Don Tillman is a genetics professor and absolutely brilliant. But he’s completely lost when it comes to social situations. He would like to find a woman with whom he’s compatible and who would like and accept him, but so far, he can’t get past first dates. Then it hits him: he should create a detailed questionnaire that would allow him to find the perfect woman for him: a “purpose-built, scientifically valid instrument incorporating current best practice to filter out” those who wouldn’t fit his parameters. He gets to work and calls it The Wife Project.
Meanwhile, his best friend (only friend, really), a married man who can’t stop his womanizing ways, tries to help Don. Shortly after Don gives Gene some of his questionnaires, Gene sends Rosie his way. Don immediately asks her to dinner, trying to take some of Gene’s advice on dating. He is dismayed to find out right away that she has a number of faults, ones that should have been screened out by the questionnaire. But he does find himself interested in a new project: helping Rosie find her biological father (her mother died when she was younger but there was some suspicion her “father” wasn’t really her father). So he puts The Wife Project on hold and commences The Father Project.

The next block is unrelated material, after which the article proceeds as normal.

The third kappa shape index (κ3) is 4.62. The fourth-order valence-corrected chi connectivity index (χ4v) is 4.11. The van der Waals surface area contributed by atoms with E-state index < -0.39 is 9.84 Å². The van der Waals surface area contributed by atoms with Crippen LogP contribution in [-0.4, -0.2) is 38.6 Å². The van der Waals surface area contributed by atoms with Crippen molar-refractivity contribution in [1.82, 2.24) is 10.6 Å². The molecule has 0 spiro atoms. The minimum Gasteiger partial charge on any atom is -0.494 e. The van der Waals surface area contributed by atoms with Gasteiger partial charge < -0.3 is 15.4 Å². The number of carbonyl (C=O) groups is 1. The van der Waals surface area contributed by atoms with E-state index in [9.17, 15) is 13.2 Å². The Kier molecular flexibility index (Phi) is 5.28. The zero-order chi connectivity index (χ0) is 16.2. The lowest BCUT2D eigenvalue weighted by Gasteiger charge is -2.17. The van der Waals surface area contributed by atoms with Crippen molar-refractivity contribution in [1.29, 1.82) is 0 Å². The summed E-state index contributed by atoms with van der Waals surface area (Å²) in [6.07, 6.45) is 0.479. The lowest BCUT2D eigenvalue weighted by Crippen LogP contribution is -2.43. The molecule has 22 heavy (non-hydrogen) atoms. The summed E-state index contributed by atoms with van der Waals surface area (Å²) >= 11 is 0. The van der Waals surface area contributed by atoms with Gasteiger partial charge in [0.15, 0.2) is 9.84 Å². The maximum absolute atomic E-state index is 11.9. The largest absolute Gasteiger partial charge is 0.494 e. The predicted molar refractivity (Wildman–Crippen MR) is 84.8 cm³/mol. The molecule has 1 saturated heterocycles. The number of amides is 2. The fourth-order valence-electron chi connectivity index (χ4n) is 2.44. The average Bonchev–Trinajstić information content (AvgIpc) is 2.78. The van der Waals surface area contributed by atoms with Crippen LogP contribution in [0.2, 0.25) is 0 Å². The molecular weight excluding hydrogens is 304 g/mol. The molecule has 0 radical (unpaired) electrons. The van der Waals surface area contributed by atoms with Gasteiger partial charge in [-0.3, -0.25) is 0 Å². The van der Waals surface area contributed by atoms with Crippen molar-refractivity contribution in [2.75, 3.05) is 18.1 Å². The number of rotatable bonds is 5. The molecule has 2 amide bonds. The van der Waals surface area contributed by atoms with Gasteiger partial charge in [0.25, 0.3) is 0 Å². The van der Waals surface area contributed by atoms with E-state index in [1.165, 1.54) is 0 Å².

Don and Rosie end up doing some wacky things to obtain DNA samples from family friends whom Rosie thinks could be possible candidates. It’s all a bit crazy and definitely funny for the reader, and Don finds himself having fun, as well. Only he doesn’t really realize it; it’s only clear to the reader by the things he says, which makes it even more entertaining.
In short, readers get to enjoy the experience of a brilliant man with Asperger’s falling in love with absolutely the “wrong woman” for him. It’s all told from Don’s point of view, and it is sweet and clever and funny all at the same time. I just loved it. Such a light, fun read. I found myself reading chunks aloud to my teenager because I just had to share what was making me laugh out loud. Would be absolutely perfect if it didn’t have the strong language.
Rated: High, for a couple dozen uses of strong language, as well as more moderate language, and some sexual references.